We welcome the impulse the TTC has given to coordinated action by the United States and the European Union in reaching out to other countries and supporting them in strengthening their export controls, for example, through the provision of secure software for the processing of licenses.

    Investment Screening

    We reiterate the importance of having effective foreign direct investment (FDI) screening mechanisms in place aimed at addressing national security risks in the United States and addressing threats to security and public order in the European Union. We welcome the progress in this regard and will continue to support the development and implementation of these mechanisms, while promoting an open and attractive investment environment.

    We have carried out joint work to identify certain best practices on foreign direct investment screening with the intention to eventually bring these to the attention of screening authorities and stakeholders more broadly. We will soon launch of a joint repository that will provide additional resources to U.S. and EU Member State investment screening professionals. We have deepened our cooperation on investment screening through hosting a public stakeholder event and conducting outreach to like-minded partners in the Western Balkans to support their development of effective FDI screening mechanisms and intend to continue such outreach in 2024.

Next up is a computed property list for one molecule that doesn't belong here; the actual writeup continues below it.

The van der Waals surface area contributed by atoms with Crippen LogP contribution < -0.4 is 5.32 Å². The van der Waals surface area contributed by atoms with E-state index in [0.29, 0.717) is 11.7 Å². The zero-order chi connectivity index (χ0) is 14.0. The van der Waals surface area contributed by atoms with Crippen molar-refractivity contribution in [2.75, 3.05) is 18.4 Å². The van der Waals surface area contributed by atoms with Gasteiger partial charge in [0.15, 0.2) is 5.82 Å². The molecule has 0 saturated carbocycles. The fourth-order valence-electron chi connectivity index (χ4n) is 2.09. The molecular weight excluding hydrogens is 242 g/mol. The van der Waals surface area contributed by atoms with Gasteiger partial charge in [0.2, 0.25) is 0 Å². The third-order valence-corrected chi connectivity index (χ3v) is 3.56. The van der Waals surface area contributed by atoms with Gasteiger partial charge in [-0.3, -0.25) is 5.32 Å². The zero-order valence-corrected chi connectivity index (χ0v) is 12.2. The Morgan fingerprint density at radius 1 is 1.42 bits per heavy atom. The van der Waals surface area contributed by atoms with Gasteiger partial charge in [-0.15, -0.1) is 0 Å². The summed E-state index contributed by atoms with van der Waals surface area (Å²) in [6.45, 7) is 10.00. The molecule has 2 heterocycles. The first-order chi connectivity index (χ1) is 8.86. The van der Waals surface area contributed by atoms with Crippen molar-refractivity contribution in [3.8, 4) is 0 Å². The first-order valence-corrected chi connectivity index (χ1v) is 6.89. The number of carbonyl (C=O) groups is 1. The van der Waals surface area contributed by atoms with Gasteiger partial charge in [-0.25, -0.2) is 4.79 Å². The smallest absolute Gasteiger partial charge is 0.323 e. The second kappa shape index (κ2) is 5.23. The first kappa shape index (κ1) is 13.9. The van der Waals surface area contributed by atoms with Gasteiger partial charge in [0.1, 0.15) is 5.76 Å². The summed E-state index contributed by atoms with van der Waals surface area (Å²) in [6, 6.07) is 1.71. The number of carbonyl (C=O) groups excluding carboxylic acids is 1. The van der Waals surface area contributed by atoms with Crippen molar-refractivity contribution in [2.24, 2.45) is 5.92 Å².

We will continue our cooperation on investment screening through technical exchanges, including on investment trends impacting security risks related to specific sensitive technologies to provide a better understanding of similarities and differences in approach.